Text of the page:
Short-leg is known in cricket as suicide point, a position where Solkar’s excellence and bravery levels boggled the mind. The risk factor at short-leg could be imagined when standing there to the bowling of Chandra, who was known to bowl an unplayable ball and follow that up with a rank long-hop that could be smashed around by even a No 11 bat.

Solkar’s 53 catches came minus modern protective gears like helmet and shin guards. He knew no fear and was known to shout ``catch it’’ when full-blooded shots ricocheted off his body. He scooped catches off batsmen’s shoelaces with his amazing sense of anticipation. Many of the catches he took cannot even be categorised among possible chances for most fielders, but he not only saw an opportunity but converted them into catches. And all this hiding behind the batsman’s vision making pick-pocketing legal on the cricket field! The catch he took to dismiss Knott in the 1971 Oval Test was among the classics of all time. Indeed, Prasanna hailed it as the “catch of the century”. Solkar truly elevated close-in fielding to an art form.

He was worth his place in the team on his merits as close-in fielder alone as he provided a cutting edge to the famed spin quartet, off whose bowling he got 48 of his 53 catches. He was indeed the Jonty Rhodes of an earlier era. He averaged more catches per match – 1.96 - than any non-wicketkeeper in the history of Test match cricket.

In the days when the spin quartet ruled the roost on Indian wickets, it was two overs from Abid Ali and one from Solkar before the spinners were summoned. But he was a fairly handy bowler, as Geoff Boycott would vouch for. But Solkar could also bowl spin. His multi-talented, left-handed skills earned him the tag of “Poor man’s Sobers”.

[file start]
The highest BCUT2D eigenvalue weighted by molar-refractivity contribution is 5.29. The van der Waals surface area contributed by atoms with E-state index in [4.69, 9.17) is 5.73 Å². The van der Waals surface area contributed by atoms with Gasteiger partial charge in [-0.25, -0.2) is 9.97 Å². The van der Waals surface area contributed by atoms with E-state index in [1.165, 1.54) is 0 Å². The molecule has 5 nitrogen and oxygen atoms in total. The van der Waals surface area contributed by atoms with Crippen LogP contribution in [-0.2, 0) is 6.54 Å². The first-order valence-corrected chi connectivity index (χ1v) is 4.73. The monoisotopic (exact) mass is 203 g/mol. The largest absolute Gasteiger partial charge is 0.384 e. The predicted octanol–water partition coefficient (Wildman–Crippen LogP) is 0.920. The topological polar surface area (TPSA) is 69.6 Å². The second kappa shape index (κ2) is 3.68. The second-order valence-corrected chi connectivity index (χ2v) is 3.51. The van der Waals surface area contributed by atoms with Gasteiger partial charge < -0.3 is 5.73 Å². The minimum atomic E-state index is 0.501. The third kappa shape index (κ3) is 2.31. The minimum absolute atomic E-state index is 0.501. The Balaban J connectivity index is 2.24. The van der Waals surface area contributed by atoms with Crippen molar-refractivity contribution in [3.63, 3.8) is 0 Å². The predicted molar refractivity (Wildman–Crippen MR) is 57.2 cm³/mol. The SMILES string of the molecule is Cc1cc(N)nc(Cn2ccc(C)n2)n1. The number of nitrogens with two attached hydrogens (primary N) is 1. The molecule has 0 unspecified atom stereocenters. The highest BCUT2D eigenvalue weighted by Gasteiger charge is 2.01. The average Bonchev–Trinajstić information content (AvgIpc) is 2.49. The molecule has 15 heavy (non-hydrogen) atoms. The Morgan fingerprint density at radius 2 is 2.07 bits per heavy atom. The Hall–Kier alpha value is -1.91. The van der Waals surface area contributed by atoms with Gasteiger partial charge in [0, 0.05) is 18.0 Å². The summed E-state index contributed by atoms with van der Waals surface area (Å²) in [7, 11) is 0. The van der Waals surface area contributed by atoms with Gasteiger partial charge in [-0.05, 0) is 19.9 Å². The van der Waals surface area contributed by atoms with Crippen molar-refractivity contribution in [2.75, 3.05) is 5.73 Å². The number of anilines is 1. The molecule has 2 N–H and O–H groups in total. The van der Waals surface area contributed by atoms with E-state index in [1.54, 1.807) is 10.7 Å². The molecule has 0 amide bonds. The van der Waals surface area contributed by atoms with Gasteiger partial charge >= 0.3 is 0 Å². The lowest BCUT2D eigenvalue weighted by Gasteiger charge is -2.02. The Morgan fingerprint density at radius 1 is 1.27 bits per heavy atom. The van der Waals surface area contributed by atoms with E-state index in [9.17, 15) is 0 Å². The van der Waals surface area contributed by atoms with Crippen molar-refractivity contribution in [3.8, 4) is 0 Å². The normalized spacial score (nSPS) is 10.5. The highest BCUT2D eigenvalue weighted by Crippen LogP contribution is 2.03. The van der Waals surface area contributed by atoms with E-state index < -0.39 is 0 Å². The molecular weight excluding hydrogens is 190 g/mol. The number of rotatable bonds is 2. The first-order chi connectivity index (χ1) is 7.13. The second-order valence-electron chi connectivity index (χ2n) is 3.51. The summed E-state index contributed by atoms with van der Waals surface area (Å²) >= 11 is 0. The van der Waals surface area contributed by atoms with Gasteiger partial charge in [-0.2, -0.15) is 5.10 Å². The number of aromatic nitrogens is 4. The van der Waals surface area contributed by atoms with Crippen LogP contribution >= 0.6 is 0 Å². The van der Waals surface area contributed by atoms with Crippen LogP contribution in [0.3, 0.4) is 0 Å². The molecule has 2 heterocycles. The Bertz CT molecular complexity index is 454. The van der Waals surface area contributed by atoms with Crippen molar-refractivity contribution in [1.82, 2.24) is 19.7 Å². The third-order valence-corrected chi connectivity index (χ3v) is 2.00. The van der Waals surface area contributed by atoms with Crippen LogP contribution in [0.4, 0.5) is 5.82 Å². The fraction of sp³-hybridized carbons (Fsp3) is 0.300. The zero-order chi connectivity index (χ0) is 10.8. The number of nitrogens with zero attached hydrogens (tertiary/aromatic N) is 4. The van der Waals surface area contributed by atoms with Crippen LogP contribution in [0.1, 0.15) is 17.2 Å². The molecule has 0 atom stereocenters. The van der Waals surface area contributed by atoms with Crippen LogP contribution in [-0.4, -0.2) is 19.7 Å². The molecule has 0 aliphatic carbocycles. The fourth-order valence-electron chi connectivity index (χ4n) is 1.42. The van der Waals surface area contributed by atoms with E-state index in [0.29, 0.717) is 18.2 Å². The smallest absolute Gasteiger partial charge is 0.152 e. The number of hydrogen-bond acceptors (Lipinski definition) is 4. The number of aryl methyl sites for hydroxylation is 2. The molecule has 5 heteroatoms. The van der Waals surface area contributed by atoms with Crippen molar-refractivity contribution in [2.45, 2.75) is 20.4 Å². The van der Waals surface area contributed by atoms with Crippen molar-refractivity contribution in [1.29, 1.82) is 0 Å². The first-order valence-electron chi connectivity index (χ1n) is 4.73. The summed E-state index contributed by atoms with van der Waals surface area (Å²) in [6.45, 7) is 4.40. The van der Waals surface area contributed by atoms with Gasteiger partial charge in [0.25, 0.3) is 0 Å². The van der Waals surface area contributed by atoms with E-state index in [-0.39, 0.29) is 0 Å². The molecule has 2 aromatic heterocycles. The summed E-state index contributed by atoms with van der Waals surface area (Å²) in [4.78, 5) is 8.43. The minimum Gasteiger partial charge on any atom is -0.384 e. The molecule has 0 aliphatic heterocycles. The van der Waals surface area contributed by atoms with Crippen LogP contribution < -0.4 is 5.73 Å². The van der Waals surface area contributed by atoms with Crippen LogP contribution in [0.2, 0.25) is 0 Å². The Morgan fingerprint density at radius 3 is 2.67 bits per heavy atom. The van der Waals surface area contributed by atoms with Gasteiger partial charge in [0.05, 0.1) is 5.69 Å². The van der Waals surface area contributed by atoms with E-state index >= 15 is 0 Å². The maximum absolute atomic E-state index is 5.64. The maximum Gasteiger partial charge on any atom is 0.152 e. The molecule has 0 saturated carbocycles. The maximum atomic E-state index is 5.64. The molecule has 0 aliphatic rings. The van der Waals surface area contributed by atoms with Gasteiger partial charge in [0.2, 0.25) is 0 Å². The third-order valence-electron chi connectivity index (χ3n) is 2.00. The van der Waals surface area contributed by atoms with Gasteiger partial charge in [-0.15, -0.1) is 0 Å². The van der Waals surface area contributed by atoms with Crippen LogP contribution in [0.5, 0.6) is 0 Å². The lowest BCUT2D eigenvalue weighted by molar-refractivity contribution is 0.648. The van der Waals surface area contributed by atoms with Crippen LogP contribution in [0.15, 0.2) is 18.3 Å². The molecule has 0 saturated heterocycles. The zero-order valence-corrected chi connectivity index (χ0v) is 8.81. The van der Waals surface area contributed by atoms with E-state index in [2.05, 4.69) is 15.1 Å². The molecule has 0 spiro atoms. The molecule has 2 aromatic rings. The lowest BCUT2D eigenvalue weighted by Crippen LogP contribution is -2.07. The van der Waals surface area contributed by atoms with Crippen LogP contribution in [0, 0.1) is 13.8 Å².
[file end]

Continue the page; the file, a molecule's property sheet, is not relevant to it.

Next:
Though Solkar hailed from a humble background (he was the son of a groundsman at the PJ Hindu Gymkhana), he honed his cricketing skills under the tutelage of Vinoo Mankad and made his way up the cricketing and social ladder to finally own a flat in the posh, sea-face Sportsfield building that housed some of the greatest names in Indian cricket like Gavaskar, Ajit Wadekar, Dilip Vengsarkar, Ravi Shastri Polly Umrigar among others. It was akin to moving up from the log cabin to the White House.

RIP, Renaissance hero.


At 4:07 am, Blogger ravesports said...

I was a school boy when I watched him in action in Kanga League matches etc. Apart from his amazing refelexes, he was the bowler who literally took the art of fielding to one's own bowling to great heights. Once the ball was delivered, and the batsman had played even slightly to the off or the on side, Solkar was off in flash, so much so that some cricketers were momentarily stunned by Solkar's agility. Sometimes, he would be faster than the mid off or mid on fielders in collecting the balls off shots in their direction, and throwing it back to the keeper - all this, to the utter consternation of the batsman !! And this was noticed in not just league matches but even in Test matches.

Another aspect about Solkar was his faultless modesty, which was not put on like other sportsmen I know. Solkar was chief guest once to an awards ceremony for a localised cricket competition that our school team had won. When I along with other members of our team shared the dias with him, he was totally down to earth whilst we were in awe of the star that he was in those days - 1973-74. He put us all at complete ease, and was freely talking to all of us and he actually blushed when he was requested to talk by our school prinicipal !! He did speak, though only briefly, and to the point.

Eknath Solkar, as far his fielding concerned was all sheer speed, agility and reflexes; his personality - utter modesty and a great winning smile to boot. Yes RIP indeed, to a great sportsman and a great human being who won against all odds.